Portfolio for Applicants to the Society of Teaching Scholars

22The Mission of the Society of Teaching Scholars (STS) at the University of Florida College of Medicine is to honor and foster teaching excellence and educational scholarship.  Each year the STS invites about three new members to join the Society and help support this mission.  Nominees to the STS are asked to prepare an Education Portfolio similar to that used for promotion and tenure, in which they illustrate and emphasize their unique strengths and contributions.

This portfolio is a collection of materials documenting educational scholarship, both in terms of productivity and quality.  It consists of five sections, each of which addresses a goal of the Society of Teaching Scholars, and the relative weights of each section for scoring are indicated in parentheses.  The quality of the elements included in this portfolio is more important that quantity.  Please do not exceed 25 pages for the entire portfolio, which is longer than the P&T version.  (Comparable sections of and differences from Promotion & Tenure Educational Portfolio are indicated in parentheses.)



Part 1 (15%):  Education Narrative

A.  Please provide a brief (1-2 pages) description of your philosophy of education.  Indicate how you have responded to learner and observer feedback in adjusting your teaching approach, and any resulting improvements in evaluations or outcomes.  Explain the role your teaching has had in advancing your career and any aspirations you have toward educational leadership within the College of Medicine, University of Florida or at a national level.  (P&T 1.a, 1/2-1 page)

B.  Letter of support from your department chair.  It would be especially helpful if your chair addresses the scope of your teaching role(s), evidence of creativity, highlights or major accomplishments, use of novel and varied pedagogical methods, and responsiveness to feedback regarding teaching skills.  (P&T 1.b requests a letter from relevant education supervisor, which is an optional component of this portfolio in part 2)


Part 2 (15%):  Excellence in Teaching

Use this section to demonstrate excellence in teaching and your commitment to the education of physicians and/or scientists.  Please use the headings below to document a high level of teaching involvement and evaluation by learners and peers (such evaluation may be on a local, statewide or national scale).  List all your instructional activities since hire, or since your last promotion, whichever is applicable, under the applicable categories.  If any are recurring activities, list once and indicate the number of times or years you have performed the role(s).  Possible sources of evaluation data are listed below.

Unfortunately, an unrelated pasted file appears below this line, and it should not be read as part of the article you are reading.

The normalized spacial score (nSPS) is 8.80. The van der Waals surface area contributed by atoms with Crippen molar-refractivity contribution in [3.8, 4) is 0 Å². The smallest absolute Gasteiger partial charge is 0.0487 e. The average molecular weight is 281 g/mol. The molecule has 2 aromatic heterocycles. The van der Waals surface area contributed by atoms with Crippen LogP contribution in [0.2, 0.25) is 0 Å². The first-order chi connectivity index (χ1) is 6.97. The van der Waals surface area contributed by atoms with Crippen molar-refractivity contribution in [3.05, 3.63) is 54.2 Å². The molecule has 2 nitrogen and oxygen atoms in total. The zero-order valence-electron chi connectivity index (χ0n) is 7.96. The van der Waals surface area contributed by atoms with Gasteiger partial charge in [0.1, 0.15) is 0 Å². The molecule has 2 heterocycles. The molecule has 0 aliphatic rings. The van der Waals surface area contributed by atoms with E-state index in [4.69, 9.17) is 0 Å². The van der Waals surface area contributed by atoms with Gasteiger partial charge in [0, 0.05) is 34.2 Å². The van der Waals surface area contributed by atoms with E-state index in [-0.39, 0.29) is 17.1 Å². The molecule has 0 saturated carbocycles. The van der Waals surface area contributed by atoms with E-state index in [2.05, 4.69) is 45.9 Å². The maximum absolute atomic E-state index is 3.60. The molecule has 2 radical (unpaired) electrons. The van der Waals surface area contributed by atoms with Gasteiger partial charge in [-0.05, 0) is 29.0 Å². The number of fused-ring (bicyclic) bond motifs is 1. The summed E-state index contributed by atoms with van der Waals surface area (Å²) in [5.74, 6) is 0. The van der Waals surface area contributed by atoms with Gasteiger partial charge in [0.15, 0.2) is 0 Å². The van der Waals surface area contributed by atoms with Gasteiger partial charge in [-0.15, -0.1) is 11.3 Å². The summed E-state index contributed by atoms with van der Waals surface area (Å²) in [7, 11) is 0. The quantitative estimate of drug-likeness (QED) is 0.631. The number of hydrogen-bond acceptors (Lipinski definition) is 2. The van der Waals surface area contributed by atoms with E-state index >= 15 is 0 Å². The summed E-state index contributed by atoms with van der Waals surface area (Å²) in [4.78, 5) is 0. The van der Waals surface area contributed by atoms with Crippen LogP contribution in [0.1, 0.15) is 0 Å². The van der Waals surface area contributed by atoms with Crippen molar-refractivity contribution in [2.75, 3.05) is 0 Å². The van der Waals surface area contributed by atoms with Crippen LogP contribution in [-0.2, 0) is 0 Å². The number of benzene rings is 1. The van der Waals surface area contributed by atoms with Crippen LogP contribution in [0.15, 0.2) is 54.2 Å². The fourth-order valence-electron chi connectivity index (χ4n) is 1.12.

• Learner Evaluations.  Within each category when possible, include a summary of learner evaluations with peer comparisons.  Please do not include or append raw learner evaluation data!  Provide a summary of student evaluations, including discussions about areas of major assignment, the context of the evaluations, ways that evaluation data have impacted your teaching, and/or trends in evaluations, e.g., “My student evaluations have always exceeded the departmental means for these lectures” or “Although my evaluations were below average for the first two years of my faculty appointment, I adjusted my delivery and incorporated more interactive methods in course XX and have consistently received excellent student ratings from 2009 to the present.”
      • Learner Outcomes.  Describe any objective outcomes for learners which have resulted from your activities, e.g., pass rates on resident in-service or national examinations, students who choose to enter your area of specialization partially as a result of your mentoring, etc.
      • Peer evaluations.  The purpose and level of rigor are important aspects of the utility of peer evaluations. This should include a description and appropriate context of what is provided in the packet (i.e., formative vs. summative, trained vs. untrained evaluators, solicited vs. unsolicited review, departmental vs. institutional, explanation of ways that the review(s) impacted teaching).
      • Letter from an education supervisor (this is an optional letter in addition to the letter from your chair, and may be from a course or clerkship director, program director, appropriate Associate or Senior Associate Dean) discussing the scope of your teaching, evidence of creativity, major accomplishments, use of varied pedagogical methods, and responsiveness to feedback regarding teaching skills.

A.  Course or Clerkship Director – indicate if for the College of Medicine, Graduate School, undergraduate course; provide course number and title; semester and year(s) you were course director.  (P&T 2.a.i)

B.  Lectures within Courses – lecture title, course name and number, semester and year(s) provided.  (P&T 2.a.ii)

C.  Lectures in other forums – indicate lecture title and venue, dates, location – if not onsite.  CME courses can be included here.  (P&T 2.a.iii)

D.  Small group and seminar sessions led – provide course name, frequency of meetings, semester and years.  (P&T 2.a.iv)

E.  Clinical teaching of professional students (medical students, nursing students, PA students, etc.) – Provide a description of setting, type of trainee, frequency of contact, number of trainees for each rotation.  Indicate the number of weeks or months for each academic year you serve as a clinical instructor.  (P&T 2.a.v)